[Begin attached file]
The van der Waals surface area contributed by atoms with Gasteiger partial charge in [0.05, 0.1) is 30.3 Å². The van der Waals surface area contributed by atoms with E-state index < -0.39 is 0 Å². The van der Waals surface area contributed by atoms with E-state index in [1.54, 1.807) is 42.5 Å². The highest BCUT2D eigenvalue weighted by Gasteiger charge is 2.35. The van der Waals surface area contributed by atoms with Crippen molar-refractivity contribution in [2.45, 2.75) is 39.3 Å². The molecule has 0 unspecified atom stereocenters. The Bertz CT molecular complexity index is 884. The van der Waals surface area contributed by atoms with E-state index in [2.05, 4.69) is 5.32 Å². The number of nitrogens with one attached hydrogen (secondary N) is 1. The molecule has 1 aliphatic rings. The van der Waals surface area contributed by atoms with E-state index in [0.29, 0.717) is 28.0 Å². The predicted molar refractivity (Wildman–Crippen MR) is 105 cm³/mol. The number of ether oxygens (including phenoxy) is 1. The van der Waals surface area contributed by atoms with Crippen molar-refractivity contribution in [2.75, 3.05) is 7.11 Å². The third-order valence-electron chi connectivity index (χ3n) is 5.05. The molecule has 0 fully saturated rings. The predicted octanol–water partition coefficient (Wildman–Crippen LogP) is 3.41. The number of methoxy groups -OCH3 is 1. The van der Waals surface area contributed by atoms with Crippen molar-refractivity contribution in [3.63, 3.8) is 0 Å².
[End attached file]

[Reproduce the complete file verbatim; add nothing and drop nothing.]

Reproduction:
The van der Waals surface area contributed by atoms with Gasteiger partial charge in [0.05, 0.1) is 30.3 Å². The van der Waals surface area contributed by atoms with E-state index < -0.39 is 0 Å². The van der Waals surface area contributed by atoms with E-state index in [1.54, 1.807) is 42.5 Å². The highest BCUT2D eigenvalue weighted by Gasteiger charge is 2.35. The van der Waals surface area contributed by atoms with Crippen molar-refractivity contribution in [2.45, 2.75) is 39.3 Å². The molecule has 0 unspecified atom stereocenters. The Bertz CT molecular complexity index is 884. The van der Waals surface area contributed by atoms with E-state index in [2.05, 4.69) is 5.32 Å². The number of nitrogens with one attached hydrogen (secondary N) is 1. The molecule has 1 aliphatic rings. The van der Waals surface area contributed by atoms with E-state index in [0.29, 0.717) is 28.0 Å². The predicted molar refractivity (Wildman–Crippen MR) is 105 cm³/mol. The number of ether oxygens (including phenoxy) is 1. The van der Waals surface area contributed by atoms with Crippen molar-refractivity contribution in [2.75, 3.05) is 7.11 Å². The third-order valence-electron chi connectivity index (χ3n) is 5.05. The molecule has 0 fully saturated rings. The predicted octanol–water partition coefficient (Wildman–Crippen LogP) is 3.41. The number of methoxy groups -OCH3 is 1. The van der Waals surface area contributed by atoms with Crippen molar-refractivity contribution in [3.63, 3.8) is 0 Å².